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Women's participation in breast cancer screening in France--an ethical approach.

Moutel G, Duchange N, Darquy S, de Montgolfier S, Papin-Lefebvre F, Jullian O, Viguier J, Sancho-Garnier H, GRED French National Cancer Institu - BMC Med Ethics (2014)

Bottom Line: The low coverage of the OS scheme may be partly explained by the fact that a significant number of women undergo mammography outside OS and thus outside OS criteria.We advocate a move to integrate the points sparking debate over the efficiency of the screening scheme to guarantee full transparency.The perspective is to strengthen the respect for autonomy allowing women to make an informed choice in their decision on whether or not to participate.

View Article: PubMed Central - HTML - PubMed

Affiliation: Assistance Publique Hôpitaux de Paris, Hôpital Universitaire Georges Pompidou Corentin-Celton, Université Paris Descartes, 92130 Issy-les-Moulineaux, France. gregoire.moutel@parisdescartes.fr.

ABSTRACT

Background: Breast cancer is a major public health challenge. Organized mammography screening (OS) is considered one way to reduce breast cancer mortality. EU recommendations prone mass deployment of OS, and back in 2004, France introduced a national OS programme for women aged 50-74 years. However, in 2012, participation rate was still just 52.7%, well short of the targeted 70% objective. In an effort to re-address the (in) efficiency of the programme, the French National Cancer Institute has drafted an expert-group review of the ethical issues surrounding breast cancer mammography screening.

Discussion: Prompted by emerging debate over the efficiency of the screening scheme and its allied public information provision, we keynote the experts' report based on analysis of epidemiological data and participation rate from the public health authorities. The low coverage of the OS scheme may be partly explained by the fact that a significant number of women undergo mammography outside OS and thus outside OS criteria. These findings call for further thinking on (i) the ethical principles of beneficence and non-malfeasance underpinning this public health initiative, (ii) the reasons behind women's and professionals' behavior, and (iii) the need to analyze how information provision to women and the doctor-patient relationship need to evolve in response to scientific controversy over the risks and benefits of conducting mammographic screening.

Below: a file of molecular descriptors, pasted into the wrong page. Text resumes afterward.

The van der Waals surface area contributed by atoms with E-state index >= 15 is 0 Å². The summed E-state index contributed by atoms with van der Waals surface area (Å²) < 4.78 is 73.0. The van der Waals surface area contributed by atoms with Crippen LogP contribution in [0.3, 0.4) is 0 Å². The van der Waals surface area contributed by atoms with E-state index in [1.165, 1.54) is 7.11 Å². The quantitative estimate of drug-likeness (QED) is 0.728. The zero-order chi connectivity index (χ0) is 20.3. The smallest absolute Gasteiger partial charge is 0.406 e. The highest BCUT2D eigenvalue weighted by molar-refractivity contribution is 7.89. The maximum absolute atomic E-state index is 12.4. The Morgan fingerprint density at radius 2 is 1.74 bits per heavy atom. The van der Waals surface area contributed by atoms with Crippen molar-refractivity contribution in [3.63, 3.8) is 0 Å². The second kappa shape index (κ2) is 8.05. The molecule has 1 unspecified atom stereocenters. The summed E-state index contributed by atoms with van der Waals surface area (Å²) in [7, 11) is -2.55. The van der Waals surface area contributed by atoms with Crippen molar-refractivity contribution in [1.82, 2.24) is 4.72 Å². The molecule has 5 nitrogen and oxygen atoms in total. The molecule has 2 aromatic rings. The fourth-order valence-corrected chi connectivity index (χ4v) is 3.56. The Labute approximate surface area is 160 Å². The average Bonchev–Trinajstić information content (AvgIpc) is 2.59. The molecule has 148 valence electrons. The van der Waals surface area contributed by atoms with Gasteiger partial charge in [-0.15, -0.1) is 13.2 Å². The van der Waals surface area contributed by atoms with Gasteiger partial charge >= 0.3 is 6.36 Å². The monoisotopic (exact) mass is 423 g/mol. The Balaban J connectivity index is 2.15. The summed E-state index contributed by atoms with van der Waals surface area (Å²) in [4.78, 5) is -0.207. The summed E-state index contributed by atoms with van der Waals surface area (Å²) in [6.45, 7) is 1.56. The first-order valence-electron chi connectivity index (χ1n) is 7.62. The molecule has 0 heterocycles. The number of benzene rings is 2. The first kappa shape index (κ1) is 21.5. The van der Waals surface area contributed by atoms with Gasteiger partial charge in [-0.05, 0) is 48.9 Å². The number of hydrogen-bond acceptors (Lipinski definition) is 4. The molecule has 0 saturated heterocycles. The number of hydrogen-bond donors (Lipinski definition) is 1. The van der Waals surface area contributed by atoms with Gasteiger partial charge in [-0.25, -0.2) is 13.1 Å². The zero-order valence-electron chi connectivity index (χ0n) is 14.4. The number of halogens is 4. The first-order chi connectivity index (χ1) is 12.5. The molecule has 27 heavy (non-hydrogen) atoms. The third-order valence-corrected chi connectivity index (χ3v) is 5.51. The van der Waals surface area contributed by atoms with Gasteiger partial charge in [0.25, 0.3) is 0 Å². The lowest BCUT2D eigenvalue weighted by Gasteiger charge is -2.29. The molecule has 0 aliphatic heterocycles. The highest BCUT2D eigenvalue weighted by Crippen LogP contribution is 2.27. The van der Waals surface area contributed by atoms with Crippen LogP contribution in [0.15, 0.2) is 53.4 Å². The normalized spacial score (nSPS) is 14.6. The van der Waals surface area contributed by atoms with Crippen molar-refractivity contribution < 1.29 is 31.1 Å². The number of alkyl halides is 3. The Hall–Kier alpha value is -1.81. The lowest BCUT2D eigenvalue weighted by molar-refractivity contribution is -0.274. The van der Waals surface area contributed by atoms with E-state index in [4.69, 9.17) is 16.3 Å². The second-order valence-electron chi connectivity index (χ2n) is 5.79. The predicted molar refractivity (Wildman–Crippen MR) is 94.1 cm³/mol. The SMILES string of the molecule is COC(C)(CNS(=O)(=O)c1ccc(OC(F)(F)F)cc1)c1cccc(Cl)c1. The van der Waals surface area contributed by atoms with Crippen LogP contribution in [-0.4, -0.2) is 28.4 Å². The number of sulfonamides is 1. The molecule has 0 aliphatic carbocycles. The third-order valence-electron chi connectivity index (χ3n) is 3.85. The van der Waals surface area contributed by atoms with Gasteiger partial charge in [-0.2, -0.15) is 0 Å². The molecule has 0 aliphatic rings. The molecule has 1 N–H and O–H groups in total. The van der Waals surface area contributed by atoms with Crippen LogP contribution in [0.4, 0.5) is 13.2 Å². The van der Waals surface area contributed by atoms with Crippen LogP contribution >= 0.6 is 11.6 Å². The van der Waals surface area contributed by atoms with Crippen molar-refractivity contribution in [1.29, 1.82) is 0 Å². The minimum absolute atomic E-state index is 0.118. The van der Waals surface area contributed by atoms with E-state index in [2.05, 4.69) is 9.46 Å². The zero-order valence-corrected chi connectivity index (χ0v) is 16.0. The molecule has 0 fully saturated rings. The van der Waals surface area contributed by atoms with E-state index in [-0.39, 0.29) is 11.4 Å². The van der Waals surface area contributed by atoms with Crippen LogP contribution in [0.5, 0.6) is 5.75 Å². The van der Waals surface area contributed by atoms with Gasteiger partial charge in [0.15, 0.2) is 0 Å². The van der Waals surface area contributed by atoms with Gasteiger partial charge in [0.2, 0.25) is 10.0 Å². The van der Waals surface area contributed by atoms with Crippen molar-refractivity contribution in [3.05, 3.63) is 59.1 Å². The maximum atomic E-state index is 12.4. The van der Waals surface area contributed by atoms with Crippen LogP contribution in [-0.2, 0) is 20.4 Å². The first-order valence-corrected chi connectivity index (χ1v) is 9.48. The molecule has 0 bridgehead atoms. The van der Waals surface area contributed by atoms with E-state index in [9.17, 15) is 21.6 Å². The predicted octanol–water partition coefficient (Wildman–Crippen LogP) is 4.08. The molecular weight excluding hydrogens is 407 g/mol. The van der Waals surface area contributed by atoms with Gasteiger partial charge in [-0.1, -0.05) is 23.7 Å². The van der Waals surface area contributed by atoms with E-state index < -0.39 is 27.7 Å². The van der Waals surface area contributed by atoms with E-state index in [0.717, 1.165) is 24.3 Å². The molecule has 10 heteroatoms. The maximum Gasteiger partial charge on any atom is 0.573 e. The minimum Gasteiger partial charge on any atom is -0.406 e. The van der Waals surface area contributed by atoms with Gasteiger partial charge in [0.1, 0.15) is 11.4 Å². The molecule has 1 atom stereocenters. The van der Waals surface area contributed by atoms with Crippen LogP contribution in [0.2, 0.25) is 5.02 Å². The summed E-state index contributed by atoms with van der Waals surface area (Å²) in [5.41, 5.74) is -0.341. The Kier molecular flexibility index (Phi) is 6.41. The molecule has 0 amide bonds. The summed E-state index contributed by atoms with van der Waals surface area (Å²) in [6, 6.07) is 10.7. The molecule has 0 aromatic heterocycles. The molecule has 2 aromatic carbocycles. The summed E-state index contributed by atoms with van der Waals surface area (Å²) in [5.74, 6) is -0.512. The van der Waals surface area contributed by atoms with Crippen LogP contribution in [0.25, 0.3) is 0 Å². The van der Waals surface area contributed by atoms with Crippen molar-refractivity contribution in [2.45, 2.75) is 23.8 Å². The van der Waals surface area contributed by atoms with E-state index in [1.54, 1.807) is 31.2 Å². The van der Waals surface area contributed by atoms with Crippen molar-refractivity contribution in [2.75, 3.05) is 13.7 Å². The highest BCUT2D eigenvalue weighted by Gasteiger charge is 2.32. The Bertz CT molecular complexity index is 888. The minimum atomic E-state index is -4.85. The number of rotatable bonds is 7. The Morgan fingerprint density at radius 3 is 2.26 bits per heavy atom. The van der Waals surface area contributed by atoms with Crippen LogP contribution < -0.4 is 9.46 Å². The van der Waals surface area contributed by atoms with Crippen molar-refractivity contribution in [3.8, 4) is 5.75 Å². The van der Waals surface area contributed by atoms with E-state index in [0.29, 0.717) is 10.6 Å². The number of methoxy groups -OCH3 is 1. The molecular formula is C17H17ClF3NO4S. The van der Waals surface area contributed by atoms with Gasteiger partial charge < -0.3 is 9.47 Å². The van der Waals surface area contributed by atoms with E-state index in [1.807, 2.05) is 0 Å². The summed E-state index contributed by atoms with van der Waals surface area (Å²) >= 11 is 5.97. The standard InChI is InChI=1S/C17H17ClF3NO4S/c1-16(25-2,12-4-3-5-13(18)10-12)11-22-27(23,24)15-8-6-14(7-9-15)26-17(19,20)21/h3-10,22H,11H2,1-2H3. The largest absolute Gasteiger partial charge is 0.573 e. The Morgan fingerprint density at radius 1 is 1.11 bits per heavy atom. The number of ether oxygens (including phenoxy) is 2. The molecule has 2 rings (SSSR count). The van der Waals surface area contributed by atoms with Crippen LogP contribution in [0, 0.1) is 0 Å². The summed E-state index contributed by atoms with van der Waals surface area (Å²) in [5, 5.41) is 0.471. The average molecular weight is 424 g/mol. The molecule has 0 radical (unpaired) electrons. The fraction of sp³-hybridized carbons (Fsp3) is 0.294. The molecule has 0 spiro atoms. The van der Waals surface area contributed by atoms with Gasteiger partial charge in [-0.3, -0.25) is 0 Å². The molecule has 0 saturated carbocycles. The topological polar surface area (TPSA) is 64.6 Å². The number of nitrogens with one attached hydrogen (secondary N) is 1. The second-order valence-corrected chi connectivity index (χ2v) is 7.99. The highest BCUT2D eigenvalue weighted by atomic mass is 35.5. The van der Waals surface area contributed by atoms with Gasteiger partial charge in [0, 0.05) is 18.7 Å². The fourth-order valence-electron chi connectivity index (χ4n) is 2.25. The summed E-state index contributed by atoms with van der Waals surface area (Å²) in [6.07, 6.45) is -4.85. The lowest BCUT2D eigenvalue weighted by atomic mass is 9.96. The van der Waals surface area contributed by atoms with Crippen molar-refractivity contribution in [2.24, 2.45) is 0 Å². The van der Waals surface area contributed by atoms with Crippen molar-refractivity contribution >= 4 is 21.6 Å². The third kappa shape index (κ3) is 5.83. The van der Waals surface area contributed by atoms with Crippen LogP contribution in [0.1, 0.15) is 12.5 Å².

Summary: This work calls for a reappraisal of the provision of screening programme information. We advocate a move to integrate the points sparking debate over the efficiency of the screening scheme to guarantee full transparency. The perspective is to strengthen the respect for autonomy allowing women to make an informed choice in their decision on whether or not to participate.

No MeSH data available.


Related in: MedlinePlus

Mammography participation (%) by age bracket under organized breast cancer screening (OS) and individual detection procedures from 2008 to 2009[9].
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Figure 3: Mammography participation (%) by age bracket under organized breast cancer screening (OS) and individual detection procedures from 2008 to 2009[9].

Mentions: However, a significant number of mammographies that should be performed in OS are still prescribed outside the programme, and thus outside the OS inclusion criteria (Figure 3)[9]. Mammographies performed outside OS and its criteria should not normally involve women other than those presenting high risk factors (family history, genetic predisposition, personal history of thoracic irradiation or at-risk benign tumours) or those with clinical symptoms. Among the women aged 50–74 who undergo mammographies outside OS, only 7–8% would be diagnosed or monitored as belonging to the high-risk population, which leaves more than 90% that would otherwise meet the OS criteria. As these extra-OS procedures are performed outside accredited management centres, the data does not enter into the epidemiological evaluation of OS, which thus further lowers the OS participation rate. Under the French health insurance system, mammographies are always reimbursed, which may explain why a number of women meeting the criteria do not opt into the OS programme.